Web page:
Tech tools could disclose physical and emotional info
Dr. Ethan Berke, M.D.
In a small pilot study, investigators outfitted eight elderly continuing care community residents (average age 85) with wireless mobile sensors around their waists. Worn for 10 days, the sensors monitored daily activities and behaviors, which the researchers say correlate with a person's physical and psychological health.
Data collected from these sensors could potentially help healthcare providers predict early symptoms of dementia, heart problems or depression, researchers said. They added that this collection method is easier than surveys and other self-reporting formats.
“Automated systems able to infer detailed measures of a person's social interactions and physical activities in their natural environments could lead to better understanding of factors influencing well-being,” noted Ethan M. Berke, M.D., MPH, director of the Prevention Research Center, Dartmouth Institute for Health Policy and Clinical Practice.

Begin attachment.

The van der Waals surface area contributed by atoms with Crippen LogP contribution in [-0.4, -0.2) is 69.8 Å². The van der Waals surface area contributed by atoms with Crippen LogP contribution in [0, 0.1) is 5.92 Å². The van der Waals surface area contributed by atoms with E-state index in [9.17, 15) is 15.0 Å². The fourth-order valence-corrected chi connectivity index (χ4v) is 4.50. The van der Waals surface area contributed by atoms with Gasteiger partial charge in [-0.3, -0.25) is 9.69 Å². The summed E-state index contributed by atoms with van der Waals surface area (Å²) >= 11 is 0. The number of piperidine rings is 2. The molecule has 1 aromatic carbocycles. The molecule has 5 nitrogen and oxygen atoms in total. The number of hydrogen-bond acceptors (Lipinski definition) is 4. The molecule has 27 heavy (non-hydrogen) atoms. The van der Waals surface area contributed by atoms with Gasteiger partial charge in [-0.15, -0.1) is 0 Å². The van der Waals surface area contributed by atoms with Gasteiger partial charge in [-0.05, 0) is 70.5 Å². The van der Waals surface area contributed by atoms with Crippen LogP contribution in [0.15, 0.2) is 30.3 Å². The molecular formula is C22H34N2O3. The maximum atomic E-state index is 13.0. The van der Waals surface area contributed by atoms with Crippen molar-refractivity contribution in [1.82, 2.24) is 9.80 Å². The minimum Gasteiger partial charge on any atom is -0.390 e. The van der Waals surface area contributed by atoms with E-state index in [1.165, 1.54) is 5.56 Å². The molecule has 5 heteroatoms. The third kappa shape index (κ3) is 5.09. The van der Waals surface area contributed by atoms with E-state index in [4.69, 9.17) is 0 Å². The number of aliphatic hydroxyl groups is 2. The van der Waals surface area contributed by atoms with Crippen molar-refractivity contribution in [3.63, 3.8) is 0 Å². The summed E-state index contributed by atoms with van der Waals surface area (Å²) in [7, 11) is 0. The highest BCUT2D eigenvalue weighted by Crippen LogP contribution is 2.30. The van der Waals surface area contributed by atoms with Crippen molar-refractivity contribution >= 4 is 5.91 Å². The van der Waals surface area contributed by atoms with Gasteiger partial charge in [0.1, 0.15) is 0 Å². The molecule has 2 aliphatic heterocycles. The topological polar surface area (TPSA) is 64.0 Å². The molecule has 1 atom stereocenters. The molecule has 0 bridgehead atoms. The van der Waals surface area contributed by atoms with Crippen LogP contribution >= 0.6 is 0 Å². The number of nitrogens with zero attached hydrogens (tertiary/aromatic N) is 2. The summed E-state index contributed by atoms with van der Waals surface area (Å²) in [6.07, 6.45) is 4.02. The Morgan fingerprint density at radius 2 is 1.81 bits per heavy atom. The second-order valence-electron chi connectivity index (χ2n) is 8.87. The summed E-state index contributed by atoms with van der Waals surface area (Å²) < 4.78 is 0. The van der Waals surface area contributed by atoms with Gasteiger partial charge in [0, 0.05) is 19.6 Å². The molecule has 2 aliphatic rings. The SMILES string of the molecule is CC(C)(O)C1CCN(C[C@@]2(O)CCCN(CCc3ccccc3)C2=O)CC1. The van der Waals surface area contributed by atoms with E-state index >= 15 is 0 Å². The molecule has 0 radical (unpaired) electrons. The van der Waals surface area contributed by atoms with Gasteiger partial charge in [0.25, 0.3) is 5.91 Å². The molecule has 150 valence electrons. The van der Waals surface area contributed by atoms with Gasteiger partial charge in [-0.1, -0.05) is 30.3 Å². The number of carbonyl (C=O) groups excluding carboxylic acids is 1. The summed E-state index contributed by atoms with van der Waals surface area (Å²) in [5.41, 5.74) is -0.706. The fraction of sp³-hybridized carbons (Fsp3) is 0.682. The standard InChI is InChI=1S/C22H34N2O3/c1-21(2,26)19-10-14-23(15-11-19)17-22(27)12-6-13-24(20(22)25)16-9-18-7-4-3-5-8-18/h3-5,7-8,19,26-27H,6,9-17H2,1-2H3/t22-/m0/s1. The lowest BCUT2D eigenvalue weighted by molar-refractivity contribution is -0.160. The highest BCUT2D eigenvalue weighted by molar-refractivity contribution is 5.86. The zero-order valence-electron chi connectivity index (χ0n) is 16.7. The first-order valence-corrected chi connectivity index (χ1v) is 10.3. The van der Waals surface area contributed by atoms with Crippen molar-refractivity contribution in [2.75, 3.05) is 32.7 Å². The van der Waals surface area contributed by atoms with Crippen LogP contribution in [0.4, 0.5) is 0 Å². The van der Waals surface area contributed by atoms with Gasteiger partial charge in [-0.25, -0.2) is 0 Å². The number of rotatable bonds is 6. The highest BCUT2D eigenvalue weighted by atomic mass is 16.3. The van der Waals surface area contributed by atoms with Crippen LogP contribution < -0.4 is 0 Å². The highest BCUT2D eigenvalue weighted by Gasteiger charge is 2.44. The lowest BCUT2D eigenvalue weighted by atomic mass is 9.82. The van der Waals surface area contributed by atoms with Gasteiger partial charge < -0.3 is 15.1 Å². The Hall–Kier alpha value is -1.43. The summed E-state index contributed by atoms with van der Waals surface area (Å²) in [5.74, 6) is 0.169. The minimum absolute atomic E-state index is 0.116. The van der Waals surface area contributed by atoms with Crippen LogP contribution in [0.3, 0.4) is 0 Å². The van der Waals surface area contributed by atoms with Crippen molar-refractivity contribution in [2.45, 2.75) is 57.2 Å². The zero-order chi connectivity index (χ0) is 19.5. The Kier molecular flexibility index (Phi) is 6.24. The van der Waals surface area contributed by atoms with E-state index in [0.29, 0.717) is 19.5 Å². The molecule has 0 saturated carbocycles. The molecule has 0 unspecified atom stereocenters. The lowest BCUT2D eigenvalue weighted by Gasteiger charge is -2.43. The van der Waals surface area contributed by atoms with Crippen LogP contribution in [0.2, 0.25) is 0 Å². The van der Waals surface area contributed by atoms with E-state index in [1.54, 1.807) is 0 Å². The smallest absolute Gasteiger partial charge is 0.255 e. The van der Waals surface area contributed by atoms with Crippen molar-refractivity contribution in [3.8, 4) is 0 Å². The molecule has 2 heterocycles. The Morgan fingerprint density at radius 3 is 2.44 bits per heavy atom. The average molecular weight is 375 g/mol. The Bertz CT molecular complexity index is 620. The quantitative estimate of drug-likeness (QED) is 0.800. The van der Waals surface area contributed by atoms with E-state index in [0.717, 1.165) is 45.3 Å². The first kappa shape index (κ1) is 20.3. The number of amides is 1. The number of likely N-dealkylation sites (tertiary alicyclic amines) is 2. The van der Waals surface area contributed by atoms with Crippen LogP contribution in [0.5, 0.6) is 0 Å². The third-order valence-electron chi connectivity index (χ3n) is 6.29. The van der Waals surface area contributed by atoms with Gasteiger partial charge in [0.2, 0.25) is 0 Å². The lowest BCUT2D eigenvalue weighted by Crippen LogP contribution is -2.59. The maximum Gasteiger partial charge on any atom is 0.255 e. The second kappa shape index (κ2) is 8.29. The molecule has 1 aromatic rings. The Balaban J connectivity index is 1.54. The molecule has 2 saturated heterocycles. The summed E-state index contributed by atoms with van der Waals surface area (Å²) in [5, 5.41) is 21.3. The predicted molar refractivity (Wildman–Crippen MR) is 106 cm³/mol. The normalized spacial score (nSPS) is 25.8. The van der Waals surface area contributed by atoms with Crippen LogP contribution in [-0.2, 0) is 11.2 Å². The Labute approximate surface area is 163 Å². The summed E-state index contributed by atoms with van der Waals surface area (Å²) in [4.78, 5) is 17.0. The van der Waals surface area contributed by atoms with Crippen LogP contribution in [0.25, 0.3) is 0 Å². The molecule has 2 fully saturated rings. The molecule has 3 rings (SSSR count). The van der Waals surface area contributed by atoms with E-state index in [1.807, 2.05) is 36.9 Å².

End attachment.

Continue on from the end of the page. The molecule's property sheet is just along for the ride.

“Mobile sensing of sociability and activity is well correlated with traditional measures and less prone to biases associated with questionnaires that rely on recall,” the study authors wrote.
Full findings appear in the July/August issue of the Annals of Family Medicine.
Participants reported that the device was easy to use, comfortable to wear, and more convenient than written questionnaires. Study authors also noted that sensing data could potentially be linked to patients' electronic health records.
In an accompanying editorial, University of Saskatchewan scientists said sensor-based monitoring can bring unprecedented “high-fidelity contextual information.”
“Widespread adoption of these systems is feasible and plausible,” they added.